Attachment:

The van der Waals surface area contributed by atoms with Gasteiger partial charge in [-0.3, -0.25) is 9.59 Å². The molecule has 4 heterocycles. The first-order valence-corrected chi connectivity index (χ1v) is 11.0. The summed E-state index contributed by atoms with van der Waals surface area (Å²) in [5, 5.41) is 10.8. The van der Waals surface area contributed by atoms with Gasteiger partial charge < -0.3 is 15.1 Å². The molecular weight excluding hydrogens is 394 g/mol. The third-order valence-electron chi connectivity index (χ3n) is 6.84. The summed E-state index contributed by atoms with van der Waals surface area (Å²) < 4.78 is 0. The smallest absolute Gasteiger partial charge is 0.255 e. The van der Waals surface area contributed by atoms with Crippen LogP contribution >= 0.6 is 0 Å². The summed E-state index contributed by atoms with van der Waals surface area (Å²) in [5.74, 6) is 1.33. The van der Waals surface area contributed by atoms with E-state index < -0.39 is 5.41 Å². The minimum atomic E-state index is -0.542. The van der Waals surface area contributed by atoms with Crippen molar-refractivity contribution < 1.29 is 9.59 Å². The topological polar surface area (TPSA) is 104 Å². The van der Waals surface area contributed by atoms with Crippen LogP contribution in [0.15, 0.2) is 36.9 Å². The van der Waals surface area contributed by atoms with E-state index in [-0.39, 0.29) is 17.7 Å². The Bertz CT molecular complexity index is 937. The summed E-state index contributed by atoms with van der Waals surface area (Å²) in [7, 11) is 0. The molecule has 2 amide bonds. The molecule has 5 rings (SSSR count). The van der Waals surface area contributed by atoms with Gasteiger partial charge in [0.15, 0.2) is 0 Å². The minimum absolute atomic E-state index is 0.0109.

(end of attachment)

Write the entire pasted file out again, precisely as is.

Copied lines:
The van der Waals surface area contributed by atoms with Gasteiger partial charge in [-0.3, -0.25) is 9.59 Å². The molecule has 4 heterocycles. The first-order valence-corrected chi connectivity index (χ1v) is 11.0. The summed E-state index contributed by atoms with van der Waals surface area (Å²) in [5, 5.41) is 10.8. The van der Waals surface area contributed by atoms with Gasteiger partial charge < -0.3 is 15.1 Å². The molecular weight excluding hydrogens is 394 g/mol. The third-order valence-electron chi connectivity index (χ3n) is 6.84. The summed E-state index contributed by atoms with van der Waals surface area (Å²) < 4.78 is 0. The smallest absolute Gasteiger partial charge is 0.255 e. The van der Waals surface area contributed by atoms with Crippen LogP contribution >= 0.6 is 0 Å². The summed E-state index contributed by atoms with van der Waals surface area (Å²) in [5.74, 6) is 1.33. The van der Waals surface area contributed by atoms with E-state index < -0.39 is 5.41 Å². The minimum atomic E-state index is -0.542. The van der Waals surface area contributed by atoms with Crippen molar-refractivity contribution < 1.29 is 9.59 Å². The topological polar surface area (TPSA) is 104 Å². The van der Waals surface area contributed by atoms with Crippen LogP contribution in [0.15, 0.2) is 36.9 Å². The van der Waals surface area contributed by atoms with E-state index in [-0.39, 0.29) is 17.7 Å². The Bertz CT molecular complexity index is 937. The summed E-state index contributed by atoms with van der Waals surface area (Å²) in [7, 11) is 0. The molecule has 2 amide bonds. The molecule has 5 rings (SSSR count). The van der Waals surface area contributed by atoms with Gasteiger partial charge in [0.15, 0.2) is 0 Å². The minimum absolute atomic E-state index is 0.0109.